AIDS Volunteers of Cincinnati (AVOC) recently changed their name to Stop AIDS -- the staff is no longer all-volunteer -- and was seeking fresh ideas for fundraising. Steve Bailey and Ryan Carden, who volunteer for Stop AIDS, dreamed up an idea and approached local photographer Wendy Seifert for the tough task of tastefully photographing guys' bare behinds.
Seifert, who has her own photography business and also runs the framing operations at a local high-end gallery, shares some behind-the-scenes highlights.
"The first round was all men, so we decided to stick with all men," Seifert says. "We knew from the beginning that we didn't want to do, you know, frontals. We wanted it to be accessible to everybody. We didn't want it to be strictly gay either. We didn't want any body contact with any of the men (in the photos). That was important to keep it all very formal, artlike. Think Edward Weston nudes, very formal (in) lighting, sweep."
Bailey and Carden, who are the calendar project producers and co-art directors, recruited volunteer models through MySpace, friends of friends, bar connections and "blitzkrieg" e-mails.
A couple they know allowed use of their downtown loft apartment for the photo studio.
After Seifert set up her equipment in one room, the models-to-be enjoyed cocktails, hors d'oeuvres and conversation in another while waiting for their half-hour session. Seifert photographed about 35 local guys, all in glorious digital color.
"I took over 1,200 images. That's a lot of booty," she says, laughing loudly. "You can do the math: 12 months out of 1,200 images, that's like 1 percent that we had to select. Editing was really hard, but we had a lot of fun. There have been some disagreements in the editing room!"
The fruits of their labor will be on view this weekend at "Reveal," an unveiling party at Universal Grille, where the "Body in View" calendars will be available for $20 donations, along with various limited edition prints from Seifert's shoots for sale. All proceeds benefit Stop AIDS.
The trio volunteered their time and invested funds from their own pockets for the project.
"We all believe in the cause," Seifert says. "We all want to make a difference, and we all wanted to do what we do best. Ryan's an art consultant, I'm a photographer and Steve's in marketing. So we put three people together who know what they're doing, and hopefully we can help further the goals of the organization."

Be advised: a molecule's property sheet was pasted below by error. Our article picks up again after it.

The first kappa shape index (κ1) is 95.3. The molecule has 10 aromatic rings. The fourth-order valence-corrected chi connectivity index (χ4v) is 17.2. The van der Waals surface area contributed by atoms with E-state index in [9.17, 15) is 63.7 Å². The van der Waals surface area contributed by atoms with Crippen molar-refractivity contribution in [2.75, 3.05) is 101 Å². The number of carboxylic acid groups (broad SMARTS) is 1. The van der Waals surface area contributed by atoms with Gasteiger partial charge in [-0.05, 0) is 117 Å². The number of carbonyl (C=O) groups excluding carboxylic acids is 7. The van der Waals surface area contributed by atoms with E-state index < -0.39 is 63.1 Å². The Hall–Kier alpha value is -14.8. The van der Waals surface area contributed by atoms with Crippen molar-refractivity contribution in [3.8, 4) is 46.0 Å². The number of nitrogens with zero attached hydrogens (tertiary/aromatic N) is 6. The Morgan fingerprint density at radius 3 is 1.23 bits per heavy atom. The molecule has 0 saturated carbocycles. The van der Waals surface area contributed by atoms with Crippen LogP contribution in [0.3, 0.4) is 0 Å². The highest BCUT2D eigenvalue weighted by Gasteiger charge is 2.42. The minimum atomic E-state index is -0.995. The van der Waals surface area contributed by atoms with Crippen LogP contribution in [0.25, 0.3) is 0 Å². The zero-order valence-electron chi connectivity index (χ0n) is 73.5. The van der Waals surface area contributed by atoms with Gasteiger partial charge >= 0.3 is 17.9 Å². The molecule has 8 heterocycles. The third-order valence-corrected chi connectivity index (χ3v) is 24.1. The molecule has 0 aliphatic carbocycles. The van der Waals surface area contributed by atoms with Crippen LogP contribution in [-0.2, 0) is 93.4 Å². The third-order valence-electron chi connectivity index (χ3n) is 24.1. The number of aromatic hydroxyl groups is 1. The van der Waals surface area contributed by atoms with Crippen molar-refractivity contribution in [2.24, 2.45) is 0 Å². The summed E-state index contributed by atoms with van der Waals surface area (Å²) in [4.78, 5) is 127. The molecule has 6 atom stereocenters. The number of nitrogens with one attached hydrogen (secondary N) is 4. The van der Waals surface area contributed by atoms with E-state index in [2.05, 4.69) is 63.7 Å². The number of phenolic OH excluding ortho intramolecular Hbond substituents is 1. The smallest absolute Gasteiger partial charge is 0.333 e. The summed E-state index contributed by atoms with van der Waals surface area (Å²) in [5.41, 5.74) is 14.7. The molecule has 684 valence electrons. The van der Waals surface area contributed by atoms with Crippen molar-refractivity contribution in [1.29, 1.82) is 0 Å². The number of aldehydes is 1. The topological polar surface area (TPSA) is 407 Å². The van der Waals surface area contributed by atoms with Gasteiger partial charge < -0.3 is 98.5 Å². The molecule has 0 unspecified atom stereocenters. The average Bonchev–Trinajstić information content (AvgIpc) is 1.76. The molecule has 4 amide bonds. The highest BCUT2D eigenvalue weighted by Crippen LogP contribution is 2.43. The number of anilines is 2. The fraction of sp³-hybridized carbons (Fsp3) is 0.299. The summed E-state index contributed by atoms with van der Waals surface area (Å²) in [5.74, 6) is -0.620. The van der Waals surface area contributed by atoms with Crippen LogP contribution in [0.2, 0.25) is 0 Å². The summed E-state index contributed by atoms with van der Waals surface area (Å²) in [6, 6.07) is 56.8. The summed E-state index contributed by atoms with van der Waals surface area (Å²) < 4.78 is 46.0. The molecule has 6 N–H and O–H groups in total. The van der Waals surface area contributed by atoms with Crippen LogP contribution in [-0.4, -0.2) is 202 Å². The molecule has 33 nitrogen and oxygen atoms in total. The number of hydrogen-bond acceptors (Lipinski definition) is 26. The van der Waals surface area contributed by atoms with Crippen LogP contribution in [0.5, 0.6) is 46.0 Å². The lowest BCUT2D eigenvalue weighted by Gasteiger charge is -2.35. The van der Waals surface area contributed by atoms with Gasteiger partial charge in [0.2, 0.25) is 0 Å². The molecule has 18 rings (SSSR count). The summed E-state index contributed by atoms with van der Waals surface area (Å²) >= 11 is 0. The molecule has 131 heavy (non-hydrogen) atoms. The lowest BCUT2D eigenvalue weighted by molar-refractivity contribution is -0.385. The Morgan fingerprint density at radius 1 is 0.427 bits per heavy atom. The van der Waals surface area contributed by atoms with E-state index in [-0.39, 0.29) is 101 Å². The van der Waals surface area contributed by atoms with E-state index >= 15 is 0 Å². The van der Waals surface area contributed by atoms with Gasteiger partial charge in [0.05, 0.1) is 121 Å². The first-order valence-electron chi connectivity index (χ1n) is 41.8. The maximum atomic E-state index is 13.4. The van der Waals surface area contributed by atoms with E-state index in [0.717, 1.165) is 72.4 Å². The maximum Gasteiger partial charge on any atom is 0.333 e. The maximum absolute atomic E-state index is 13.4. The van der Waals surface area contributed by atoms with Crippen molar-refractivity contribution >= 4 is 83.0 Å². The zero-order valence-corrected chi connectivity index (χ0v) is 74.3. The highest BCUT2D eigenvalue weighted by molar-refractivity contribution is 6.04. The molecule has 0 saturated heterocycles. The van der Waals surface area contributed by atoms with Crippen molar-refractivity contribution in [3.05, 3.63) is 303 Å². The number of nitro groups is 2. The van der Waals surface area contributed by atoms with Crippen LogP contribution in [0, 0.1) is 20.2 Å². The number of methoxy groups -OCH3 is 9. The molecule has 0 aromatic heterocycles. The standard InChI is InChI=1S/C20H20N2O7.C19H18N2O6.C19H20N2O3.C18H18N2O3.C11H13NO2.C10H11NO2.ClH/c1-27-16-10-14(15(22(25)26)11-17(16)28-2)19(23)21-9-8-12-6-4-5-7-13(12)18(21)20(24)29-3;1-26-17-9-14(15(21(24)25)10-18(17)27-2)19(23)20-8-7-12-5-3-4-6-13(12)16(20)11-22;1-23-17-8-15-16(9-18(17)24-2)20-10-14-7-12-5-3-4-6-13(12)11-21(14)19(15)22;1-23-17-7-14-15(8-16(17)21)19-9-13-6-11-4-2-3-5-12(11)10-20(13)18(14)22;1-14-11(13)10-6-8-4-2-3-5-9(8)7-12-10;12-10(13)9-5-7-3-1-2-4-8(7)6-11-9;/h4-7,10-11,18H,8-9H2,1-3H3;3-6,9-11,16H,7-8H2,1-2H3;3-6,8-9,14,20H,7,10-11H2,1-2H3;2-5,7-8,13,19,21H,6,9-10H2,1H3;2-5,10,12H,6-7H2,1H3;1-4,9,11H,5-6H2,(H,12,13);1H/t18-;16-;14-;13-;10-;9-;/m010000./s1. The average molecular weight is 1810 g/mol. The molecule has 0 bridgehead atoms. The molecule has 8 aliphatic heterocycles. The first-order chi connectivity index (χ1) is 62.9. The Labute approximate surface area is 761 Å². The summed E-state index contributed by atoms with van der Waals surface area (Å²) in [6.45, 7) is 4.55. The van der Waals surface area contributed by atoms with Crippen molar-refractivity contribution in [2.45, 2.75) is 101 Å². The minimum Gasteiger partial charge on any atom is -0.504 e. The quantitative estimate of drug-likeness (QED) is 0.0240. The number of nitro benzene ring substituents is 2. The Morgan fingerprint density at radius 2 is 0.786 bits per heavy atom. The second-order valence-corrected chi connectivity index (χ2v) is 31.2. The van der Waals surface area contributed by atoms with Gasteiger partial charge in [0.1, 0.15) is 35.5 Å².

They hope the calendar will become an annual event for Stop AIDS, like its AIDS Walk fundraiser.
What's in it for the models?
"A CD of high-resolution images from their entire shoot, just of them," Seifert says. "They also get a calendar. I'm thinking there's gonna be a lot of their photographs on gay.com."
Seifert adds that anonymity is a priority. No faces were photographed and, except for the other two editors and those appearing in the calendar, no one gets to see anyone else's photos. It's like their secret.
"Because all the models are anonymous, I get a lot of winks and hugs when I go out now, so I'm suddenly very popular," Seifert says. "I give the secret wink back."
Q: What's the coolest thing about you?
Wendy Seifert: "I'm not afraid to take chances."
Q: How does that play out in your photography and in this project?
Seifert: "In this project I found it really easy to get comfortable with the opposite gender who were at times totally naked standing in front of me and I'm looking them in the face, you know, talking about the quality of print and artwork. I'm not afraid to do new things. I'd never done that before. It hasn't been since photo school that I'd had a nude male model just for the purpose of being a nude male model. So I haven't, as an adult professional photographer, had a whole evening of just working with the male form."
Q: What's the coolest thing about using photography as the medium for this project?
Seifert: "I think photography has been treated as sort of like the ugly stepchild in the fine art world, certainly because it's been considered more of a commercial art, and so I've always kind of fought to sort of break that myth about photography. It is a fine art form and there's a lot of craft involved: it's the lines; it's still the composition, texture, form and lighting and all those things. I'd like to see more photography being treated as fine art in my hometown and elsewhere."
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